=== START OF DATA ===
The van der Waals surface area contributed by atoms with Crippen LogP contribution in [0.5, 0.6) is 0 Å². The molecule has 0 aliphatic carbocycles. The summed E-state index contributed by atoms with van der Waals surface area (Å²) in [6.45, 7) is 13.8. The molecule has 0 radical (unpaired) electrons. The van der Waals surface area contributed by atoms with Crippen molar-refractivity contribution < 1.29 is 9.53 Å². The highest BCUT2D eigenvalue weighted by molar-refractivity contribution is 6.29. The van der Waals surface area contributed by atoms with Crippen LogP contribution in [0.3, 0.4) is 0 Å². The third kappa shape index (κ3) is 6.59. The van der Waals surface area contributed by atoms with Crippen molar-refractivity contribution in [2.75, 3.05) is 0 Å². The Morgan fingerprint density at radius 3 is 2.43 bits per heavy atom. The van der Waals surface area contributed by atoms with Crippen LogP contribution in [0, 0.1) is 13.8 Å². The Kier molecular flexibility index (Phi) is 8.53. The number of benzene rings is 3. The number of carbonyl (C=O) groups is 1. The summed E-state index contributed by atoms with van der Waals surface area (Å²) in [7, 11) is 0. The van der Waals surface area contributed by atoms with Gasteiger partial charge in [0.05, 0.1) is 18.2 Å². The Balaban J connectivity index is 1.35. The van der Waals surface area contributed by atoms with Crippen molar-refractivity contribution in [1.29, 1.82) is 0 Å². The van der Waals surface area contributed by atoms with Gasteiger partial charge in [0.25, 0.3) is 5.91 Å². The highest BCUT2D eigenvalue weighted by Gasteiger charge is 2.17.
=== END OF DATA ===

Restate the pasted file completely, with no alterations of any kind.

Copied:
The van der Waals surface area contributed by atoms with Crippen LogP contribution in [0.5, 0.6) is 0 Å². The molecule has 0 aliphatic carbocycles. The summed E-state index contributed by atoms with van der Waals surface area (Å²) in [6.45, 7) is 13.8. The molecule has 0 radical (unpaired) electrons. The van der Waals surface area contributed by atoms with Crippen molar-refractivity contribution < 1.29 is 9.53 Å². The highest BCUT2D eigenvalue weighted by molar-refractivity contribution is 6.29. The van der Waals surface area contributed by atoms with Crippen LogP contribution in [0.3, 0.4) is 0 Å². The third kappa shape index (κ3) is 6.59. The van der Waals surface area contributed by atoms with Crippen molar-refractivity contribution in [2.75, 3.05) is 0 Å². The Morgan fingerprint density at radius 3 is 2.43 bits per heavy atom. The van der Waals surface area contributed by atoms with Crippen LogP contribution in [0, 0.1) is 13.8 Å². The Kier molecular flexibility index (Phi) is 8.53. The number of benzene rings is 3. The number of carbonyl (C=O) groups is 1. The summed E-state index contributed by atoms with van der Waals surface area (Å²) in [7, 11) is 0. The van der Waals surface area contributed by atoms with Gasteiger partial charge in [0.05, 0.1) is 18.2 Å². The Balaban J connectivity index is 1.35. The van der Waals surface area contributed by atoms with Crippen molar-refractivity contribution in [1.29, 1.82) is 0 Å². The van der Waals surface area contributed by atoms with Gasteiger partial charge in [0.25, 0.3) is 5.91 Å². The highest BCUT2D eigenvalue weighted by Gasteiger charge is 2.17.